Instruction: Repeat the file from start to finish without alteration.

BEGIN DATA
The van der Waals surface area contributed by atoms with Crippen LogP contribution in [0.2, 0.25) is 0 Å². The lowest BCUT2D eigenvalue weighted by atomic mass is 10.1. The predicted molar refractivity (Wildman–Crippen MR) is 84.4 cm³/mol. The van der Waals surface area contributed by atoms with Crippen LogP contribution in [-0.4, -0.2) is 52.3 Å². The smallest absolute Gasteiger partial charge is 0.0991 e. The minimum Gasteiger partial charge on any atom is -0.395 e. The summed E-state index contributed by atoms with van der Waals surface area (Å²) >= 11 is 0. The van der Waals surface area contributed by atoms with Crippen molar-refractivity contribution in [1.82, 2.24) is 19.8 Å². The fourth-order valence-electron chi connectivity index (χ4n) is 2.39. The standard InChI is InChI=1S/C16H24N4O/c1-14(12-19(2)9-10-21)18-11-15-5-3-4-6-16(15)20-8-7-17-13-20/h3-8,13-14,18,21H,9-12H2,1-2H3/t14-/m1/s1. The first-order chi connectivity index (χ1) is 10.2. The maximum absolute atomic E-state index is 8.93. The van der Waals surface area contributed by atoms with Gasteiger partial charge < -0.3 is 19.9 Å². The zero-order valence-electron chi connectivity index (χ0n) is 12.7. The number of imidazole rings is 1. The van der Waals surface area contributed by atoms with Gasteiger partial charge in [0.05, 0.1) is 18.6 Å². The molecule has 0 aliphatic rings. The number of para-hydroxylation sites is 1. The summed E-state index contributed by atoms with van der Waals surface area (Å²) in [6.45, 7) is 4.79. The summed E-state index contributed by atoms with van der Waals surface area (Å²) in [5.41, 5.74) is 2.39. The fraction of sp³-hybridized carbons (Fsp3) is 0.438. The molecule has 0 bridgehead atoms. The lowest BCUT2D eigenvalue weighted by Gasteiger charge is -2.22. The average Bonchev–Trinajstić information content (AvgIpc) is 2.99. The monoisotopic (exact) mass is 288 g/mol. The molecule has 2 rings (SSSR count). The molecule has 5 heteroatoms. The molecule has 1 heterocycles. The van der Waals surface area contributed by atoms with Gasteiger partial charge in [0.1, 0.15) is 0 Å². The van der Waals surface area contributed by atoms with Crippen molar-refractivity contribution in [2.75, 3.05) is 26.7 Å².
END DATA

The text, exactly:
The van der Waals surface area contributed by atoms with Crippen LogP contribution in [0.2, 0.25) is 0 Å². The lowest BCUT2D eigenvalue weighted by atomic mass is 10.1. The predicted molar refractivity (Wildman–Crippen MR) is 84.4 cm³/mol. The van der Waals surface area contributed by atoms with Crippen LogP contribution in [-0.4, -0.2) is 52.3 Å². The smallest absolute Gasteiger partial charge is 0.0991 e. The minimum Gasteiger partial charge on any atom is -0.395 e. The summed E-state index contributed by atoms with van der Waals surface area (Å²) >= 11 is 0. The van der Waals surface area contributed by atoms with Crippen molar-refractivity contribution in [1.82, 2.24) is 19.8 Å². The fourth-order valence-electron chi connectivity index (χ4n) is 2.39. The standard InChI is InChI=1S/C16H24N4O/c1-14(12-19(2)9-10-21)18-11-15-5-3-4-6-16(15)20-8-7-17-13-20/h3-8,13-14,18,21H,9-12H2,1-2H3/t14-/m1/s1. The first-order chi connectivity index (χ1) is 10.2. The maximum absolute atomic E-state index is 8.93. The van der Waals surface area contributed by atoms with Gasteiger partial charge < -0.3 is 19.9 Å². The zero-order valence-electron chi connectivity index (χ0n) is 12.7. The number of imidazole rings is 1. The van der Waals surface area contributed by atoms with Gasteiger partial charge in [0.05, 0.1) is 18.6 Å². The molecule has 0 aliphatic rings. The number of para-hydroxylation sites is 1. The summed E-state index contributed by atoms with van der Waals surface area (Å²) in [6.45, 7) is 4.79. The summed E-state index contributed by atoms with van der Waals surface area (Å²) in [5.41, 5.74) is 2.39. The fraction of sp³-hybridized carbons (Fsp3) is 0.438. The molecule has 0 bridgehead atoms. The lowest BCUT2D eigenvalue weighted by Gasteiger charge is -2.22. The average Bonchev–Trinajstić information content (AvgIpc) is 2.99. The monoisotopic (exact) mass is 288 g/mol. The molecule has 2 rings (SSSR count). The molecule has 5 heteroatoms. The molecule has 1 heterocycles. The van der Waals surface area contributed by atoms with Gasteiger partial charge in [0.1, 0.15) is 0 Å². The van der Waals surface area contributed by atoms with Crippen molar-refractivity contribution in [2.75, 3.05) is 26.7 Å².